Membership Communications: Breaking Through More Clutter, Part II

Membership Communications: Breaking Through More Clutter, Part II

Written by Tania Galarza, former Managing Consultant

In my previous post on membership communications, we looked at the challenges associations face in breaking through “the clutter” to get the attention of their members. While professionals are inundated with messages from every corner of their lives, successful associations have developed ways to increase the likelihood that their communications will be noticed. In my experience, it starts with a disciplined methodology.

  • Set communications objectives/goals to help define the desired outcome of a specific communication or marketing campaign. This will inform decisions about defining the target audience(s), messaging, and tactics, and it will help establish clear expectations for an association’s efforts.
  • Develop integrated marketing communications plans to translate objectives into
    a “game plan” that allows you to be proactive in executing stand-alone communications or campaigns. Defining audiences, messages, channels, and timing helps increase the probability for success and ensures that different tactics can complement each other. It also establishes “owners” for the different marketing activities.
  • Assign a “gatekeeper” to oversee the timing of distributing communications to members. This staff member or department can also review communications content from various program areas to provide the association guidance on reducing redundancy and increasing cross-promotion opportunities. Having this filter is particularly critical for managing email and social media and avoiding communication overload.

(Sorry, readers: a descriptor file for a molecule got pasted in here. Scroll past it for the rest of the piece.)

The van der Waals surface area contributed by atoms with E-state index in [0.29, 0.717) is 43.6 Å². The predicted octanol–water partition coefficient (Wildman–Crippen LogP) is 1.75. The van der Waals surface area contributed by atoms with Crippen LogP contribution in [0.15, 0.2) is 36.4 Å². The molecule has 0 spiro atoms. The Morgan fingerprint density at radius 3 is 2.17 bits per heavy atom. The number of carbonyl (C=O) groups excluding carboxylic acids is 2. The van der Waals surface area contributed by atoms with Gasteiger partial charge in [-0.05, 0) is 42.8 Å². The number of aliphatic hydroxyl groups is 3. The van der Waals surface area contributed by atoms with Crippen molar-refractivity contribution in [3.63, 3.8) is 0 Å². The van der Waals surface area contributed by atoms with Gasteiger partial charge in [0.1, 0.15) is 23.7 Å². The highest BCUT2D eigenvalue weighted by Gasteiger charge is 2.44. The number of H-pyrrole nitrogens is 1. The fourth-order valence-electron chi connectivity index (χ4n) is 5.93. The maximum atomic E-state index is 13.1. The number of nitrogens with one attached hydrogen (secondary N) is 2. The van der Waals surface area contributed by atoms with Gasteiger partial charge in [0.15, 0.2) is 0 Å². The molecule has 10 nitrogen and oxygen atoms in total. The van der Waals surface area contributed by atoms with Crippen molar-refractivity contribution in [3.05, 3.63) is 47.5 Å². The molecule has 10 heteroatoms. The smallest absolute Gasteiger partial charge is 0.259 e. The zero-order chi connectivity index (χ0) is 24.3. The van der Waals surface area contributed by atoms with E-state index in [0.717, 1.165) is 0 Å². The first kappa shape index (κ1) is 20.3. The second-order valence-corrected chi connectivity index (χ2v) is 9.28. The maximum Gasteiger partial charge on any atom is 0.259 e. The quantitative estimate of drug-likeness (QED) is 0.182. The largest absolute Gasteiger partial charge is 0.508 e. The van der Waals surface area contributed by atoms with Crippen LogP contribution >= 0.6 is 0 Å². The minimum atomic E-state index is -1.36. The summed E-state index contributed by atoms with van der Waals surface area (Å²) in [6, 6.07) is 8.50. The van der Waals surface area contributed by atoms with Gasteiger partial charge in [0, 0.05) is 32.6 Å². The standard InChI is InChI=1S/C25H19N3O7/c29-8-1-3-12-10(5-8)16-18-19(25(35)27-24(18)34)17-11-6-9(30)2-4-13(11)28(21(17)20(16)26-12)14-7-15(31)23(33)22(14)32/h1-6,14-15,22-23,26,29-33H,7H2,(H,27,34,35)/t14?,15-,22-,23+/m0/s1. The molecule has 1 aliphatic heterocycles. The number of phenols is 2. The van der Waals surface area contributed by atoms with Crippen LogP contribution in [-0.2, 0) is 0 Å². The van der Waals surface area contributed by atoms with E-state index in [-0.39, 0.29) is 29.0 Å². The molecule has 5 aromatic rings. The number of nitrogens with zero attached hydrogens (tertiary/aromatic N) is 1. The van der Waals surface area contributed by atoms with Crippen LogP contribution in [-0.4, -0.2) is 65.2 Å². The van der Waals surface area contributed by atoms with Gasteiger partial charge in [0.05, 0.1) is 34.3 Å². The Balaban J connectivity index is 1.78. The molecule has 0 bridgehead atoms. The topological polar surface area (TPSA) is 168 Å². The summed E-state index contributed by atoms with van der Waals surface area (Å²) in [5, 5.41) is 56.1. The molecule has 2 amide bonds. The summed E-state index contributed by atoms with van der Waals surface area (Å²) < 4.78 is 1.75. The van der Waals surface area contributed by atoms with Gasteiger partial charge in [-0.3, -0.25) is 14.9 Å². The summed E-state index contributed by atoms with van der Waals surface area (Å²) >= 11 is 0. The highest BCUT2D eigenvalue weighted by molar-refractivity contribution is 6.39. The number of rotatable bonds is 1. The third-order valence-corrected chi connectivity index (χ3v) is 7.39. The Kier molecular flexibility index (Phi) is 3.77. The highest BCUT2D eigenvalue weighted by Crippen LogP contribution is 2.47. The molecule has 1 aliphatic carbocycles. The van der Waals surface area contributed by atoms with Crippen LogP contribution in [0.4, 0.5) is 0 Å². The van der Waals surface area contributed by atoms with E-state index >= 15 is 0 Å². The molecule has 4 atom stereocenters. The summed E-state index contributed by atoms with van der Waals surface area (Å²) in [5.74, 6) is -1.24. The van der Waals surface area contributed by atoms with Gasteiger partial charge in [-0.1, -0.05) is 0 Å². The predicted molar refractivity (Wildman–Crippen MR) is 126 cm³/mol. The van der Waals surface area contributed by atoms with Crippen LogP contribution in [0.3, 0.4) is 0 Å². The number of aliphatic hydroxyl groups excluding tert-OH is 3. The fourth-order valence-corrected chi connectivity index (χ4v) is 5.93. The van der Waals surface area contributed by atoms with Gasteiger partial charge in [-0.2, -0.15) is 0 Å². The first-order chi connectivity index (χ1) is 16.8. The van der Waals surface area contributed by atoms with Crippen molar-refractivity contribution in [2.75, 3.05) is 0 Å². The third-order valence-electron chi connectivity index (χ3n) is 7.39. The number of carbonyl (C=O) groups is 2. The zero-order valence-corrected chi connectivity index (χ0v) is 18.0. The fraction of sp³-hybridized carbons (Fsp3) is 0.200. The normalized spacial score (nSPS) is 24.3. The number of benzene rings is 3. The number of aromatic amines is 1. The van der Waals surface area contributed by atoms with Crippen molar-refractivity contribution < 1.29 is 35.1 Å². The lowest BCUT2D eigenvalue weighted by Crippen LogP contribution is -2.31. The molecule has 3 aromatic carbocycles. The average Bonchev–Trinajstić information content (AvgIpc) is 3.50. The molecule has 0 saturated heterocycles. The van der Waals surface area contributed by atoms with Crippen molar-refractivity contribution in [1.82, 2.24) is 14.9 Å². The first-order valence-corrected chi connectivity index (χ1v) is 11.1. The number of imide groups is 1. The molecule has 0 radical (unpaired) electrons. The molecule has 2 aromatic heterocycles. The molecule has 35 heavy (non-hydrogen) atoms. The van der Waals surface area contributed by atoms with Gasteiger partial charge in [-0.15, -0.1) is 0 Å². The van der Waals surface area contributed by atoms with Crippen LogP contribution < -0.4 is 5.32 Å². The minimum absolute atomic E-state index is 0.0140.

• Segment audiences and tailor messages to improve the likelihood that communications will resonate with the intended recipients. You want your members and non-members to associate communications from your association with being relevant and value-adding. There is a positive correlation between segmenting and tailoring messaging accordingly with open and click-through rates.
  • Test and control groups provide the opportunity to measure the effectiveness of subject lines, content, links, timing of emails/postings, etc, in electronic and direct mail communications. Avoid the trap of doing the same thing over and over, even when you have had a successful campaign.
  • Analysis and reporting is critical for measuring the success of communications goals. This will help determine what is /is not working and inform making adjustments to campaigns. Most associations’ databases and email systems have reporting capabilities that the IT team can tap into and capture data for campaigns. Website tools, such as Google analytics, are also available. It is critical to establish expectations with departments to capture, translate and report out on this data – or, assign this responsibility to a designated staff member to support all departments.

Keep in mind that including all of these elements versus picking and choosing is what makes a disciplined approach effective. What is your association doing that works? Tell us about your successes with communication and the approach that has worked for you.